Consumers are abandoning online green energy darling Powershop Australia after Shell announced earlier this week that it would acquire the electricity and gas retailer and 185,000 of its customers.
Political activist group GetUp, which previously encouraged tens of thousands of its followers to switch to Powershop to support cleaner energy, is furious about the $729 million deal. It described Shell as “one of the worst climate polluters in the world”.
Fabiola Superina and her daughter Maia Daly.Credit:Penny Stephens
“We’re going to provide our members with information on how they can find a greener, more reputable energy provider,” said GetUp’s climate justice campaign director Kathryn McCallum.
Environment Victoria severed its partnership with Powershop and emailed 110,000 of its members on Wednesday to ask them switch to Cooperative Power, a volunteer-run outfit which invests its revenue in renewable energy and social justice projects.
Environment Victoria chief executive Jono La Nauze said Shell had purchased Meridian Energy Australia Group, the parent company of Powershop, in an attempt to greenwash its image.
“If you compare the scale of their global damage to the environment with the effort here to simply purchase the hard work done by another company, you can’t think of anything other than greenwash,” he said.
Mr La Nauze said the oil giant planned to expand its fossil gas business, and had spent decades funding climate denial groups and lobbying politicians to delay action on climate change.
Shell is currently appealing a Dutch court ruling that ordered it to cut its emissions faster, finding its current activities threatened the “right to life”.
Mr La Nauze said he felt sorry for Powershop staff, claiming many were “horrified” by the takeover by a consortium of Shell and Infrastructure Capital Group.
Powershop customer Fabiola Superina has been with the retailer for at least five years but is now searching for a more sustainable energy option.
“There’s a certain cynicism to it,” the Richmond mother-of-two said of the takeover.
Fabiola Superina.Credit:Penny Stephens
“These polluters like to put forward their commitment to renewables on the one hand while on the other hand going about their merry ways and polluting.”
A Shell spokesman said the company’s acquisition of Powershop was in line with its target to become a net-zero emissions energy business by 2050. He said it would be business as usual at Powershop, which provides 100 per cent carbon-neutral energy.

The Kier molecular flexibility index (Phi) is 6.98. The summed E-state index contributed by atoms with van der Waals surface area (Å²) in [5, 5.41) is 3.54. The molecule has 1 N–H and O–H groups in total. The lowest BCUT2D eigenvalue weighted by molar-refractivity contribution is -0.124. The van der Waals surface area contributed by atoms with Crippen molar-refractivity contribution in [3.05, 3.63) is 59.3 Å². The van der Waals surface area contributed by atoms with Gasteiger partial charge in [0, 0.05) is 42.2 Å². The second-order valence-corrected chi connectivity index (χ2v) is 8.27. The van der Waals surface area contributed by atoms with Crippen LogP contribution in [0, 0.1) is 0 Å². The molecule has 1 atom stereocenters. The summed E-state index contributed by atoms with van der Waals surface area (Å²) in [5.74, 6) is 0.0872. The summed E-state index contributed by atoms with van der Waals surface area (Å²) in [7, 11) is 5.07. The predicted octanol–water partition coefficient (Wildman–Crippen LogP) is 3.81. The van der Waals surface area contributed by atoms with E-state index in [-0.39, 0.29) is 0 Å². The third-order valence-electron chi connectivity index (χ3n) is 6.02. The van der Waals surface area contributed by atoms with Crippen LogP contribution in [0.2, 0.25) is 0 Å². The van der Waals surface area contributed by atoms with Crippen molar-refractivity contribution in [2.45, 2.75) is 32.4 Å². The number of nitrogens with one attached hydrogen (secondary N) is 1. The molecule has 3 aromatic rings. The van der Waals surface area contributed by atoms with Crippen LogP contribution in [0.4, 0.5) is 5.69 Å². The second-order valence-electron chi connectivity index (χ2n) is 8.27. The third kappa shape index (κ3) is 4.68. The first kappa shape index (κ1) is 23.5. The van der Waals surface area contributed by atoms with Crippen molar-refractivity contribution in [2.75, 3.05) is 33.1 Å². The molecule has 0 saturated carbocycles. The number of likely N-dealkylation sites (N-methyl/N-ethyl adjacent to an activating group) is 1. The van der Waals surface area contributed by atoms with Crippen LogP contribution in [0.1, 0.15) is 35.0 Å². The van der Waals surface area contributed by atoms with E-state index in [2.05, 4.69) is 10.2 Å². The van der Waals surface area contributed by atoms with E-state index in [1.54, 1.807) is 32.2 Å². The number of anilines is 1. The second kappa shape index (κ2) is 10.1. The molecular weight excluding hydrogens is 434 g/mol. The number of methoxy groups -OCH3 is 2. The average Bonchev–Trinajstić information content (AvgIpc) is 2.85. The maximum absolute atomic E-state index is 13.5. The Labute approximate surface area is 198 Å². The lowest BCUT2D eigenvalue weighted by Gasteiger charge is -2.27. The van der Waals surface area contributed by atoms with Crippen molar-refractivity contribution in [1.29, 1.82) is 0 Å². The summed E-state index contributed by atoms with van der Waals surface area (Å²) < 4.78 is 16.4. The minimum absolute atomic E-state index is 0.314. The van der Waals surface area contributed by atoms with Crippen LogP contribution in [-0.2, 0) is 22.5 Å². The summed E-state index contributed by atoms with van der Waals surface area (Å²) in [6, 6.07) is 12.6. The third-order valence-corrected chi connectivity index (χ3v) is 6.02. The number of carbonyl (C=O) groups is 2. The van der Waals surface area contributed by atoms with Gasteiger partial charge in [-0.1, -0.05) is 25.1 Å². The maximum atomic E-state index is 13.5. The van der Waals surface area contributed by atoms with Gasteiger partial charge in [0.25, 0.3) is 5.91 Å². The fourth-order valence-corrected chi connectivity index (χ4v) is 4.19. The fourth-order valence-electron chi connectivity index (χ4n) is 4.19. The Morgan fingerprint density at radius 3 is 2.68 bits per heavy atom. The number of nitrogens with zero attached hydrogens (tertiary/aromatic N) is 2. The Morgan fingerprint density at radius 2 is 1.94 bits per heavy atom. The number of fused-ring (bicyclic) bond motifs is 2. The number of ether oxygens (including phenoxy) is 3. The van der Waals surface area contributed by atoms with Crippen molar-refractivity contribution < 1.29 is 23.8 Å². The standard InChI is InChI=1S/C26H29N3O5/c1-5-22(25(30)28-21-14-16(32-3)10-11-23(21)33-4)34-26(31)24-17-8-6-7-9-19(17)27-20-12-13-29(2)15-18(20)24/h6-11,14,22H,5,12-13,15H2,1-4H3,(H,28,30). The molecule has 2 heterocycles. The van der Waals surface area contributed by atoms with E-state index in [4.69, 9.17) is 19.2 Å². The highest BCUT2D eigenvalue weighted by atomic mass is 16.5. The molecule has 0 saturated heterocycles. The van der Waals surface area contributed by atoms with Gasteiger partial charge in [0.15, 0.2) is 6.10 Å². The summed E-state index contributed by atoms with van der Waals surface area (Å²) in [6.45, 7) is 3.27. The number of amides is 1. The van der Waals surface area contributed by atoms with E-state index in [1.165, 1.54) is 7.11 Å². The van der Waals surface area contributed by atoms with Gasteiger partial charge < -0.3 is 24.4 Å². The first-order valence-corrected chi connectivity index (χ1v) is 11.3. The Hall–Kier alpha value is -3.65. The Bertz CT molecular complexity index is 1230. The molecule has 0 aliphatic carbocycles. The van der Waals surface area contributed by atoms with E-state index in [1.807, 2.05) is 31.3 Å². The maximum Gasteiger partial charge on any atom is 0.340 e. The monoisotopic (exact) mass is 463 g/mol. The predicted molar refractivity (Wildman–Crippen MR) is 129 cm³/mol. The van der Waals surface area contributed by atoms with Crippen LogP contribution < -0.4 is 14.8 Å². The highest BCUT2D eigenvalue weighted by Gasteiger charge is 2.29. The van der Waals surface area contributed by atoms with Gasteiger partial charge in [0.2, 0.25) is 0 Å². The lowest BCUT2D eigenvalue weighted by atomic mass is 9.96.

“As part of our ambition to reduce emissions from the products we sell our customers, we intend to become a leading provider of clean power as a service, and this acquisition supports that intention, by broadening our customer portfolio to include Australian households,” he said.
“We look forward to working with Powershop customers to support their energy decarbonisation ambitions.”
It’s been a busy week for Cooperative Power, which has tripled the number of customers on its books since Shell’s announcement on Monday.
“We have had thousands of inquiries and more than 300 new people have switched over,” co-founder Godfrey Moase, who is an executive director at the United Workers Union.
“It is disgruntled PowerShop customers who want to go to something that is community-owned.”
The small, not-for-profit retailer is owned by a collection of unions, including the UWU and Australian Education Union, as well as organisations including Friends of the Earth.
Powershop was ranked equal first in the latest Green Electricity Guide, compiled by Greenpeace Australia. But it’s likely the retailer will drop down the coveted rankings when an updated guide is released early next year.
“One of the criteria relates to fossil fuel extraction by the retailer and its parent company,” said Greenpeace Australia campaigner Hannah McLeay.
“We imagine Powershop will score more poorly as a result of being acquired by Shell.”
Meridian Energy Australia Group, the parent company of Powershop, said the sale was a positive for consumers and the planet.
A spokeswoman said customers would continue to receive the same quality of service, and Shell and ICG wanted to significantly invest in the transition to a cleaner energy future.
The acquisition is subject to regulatory approvals and expected to be completed in the first half of next year.
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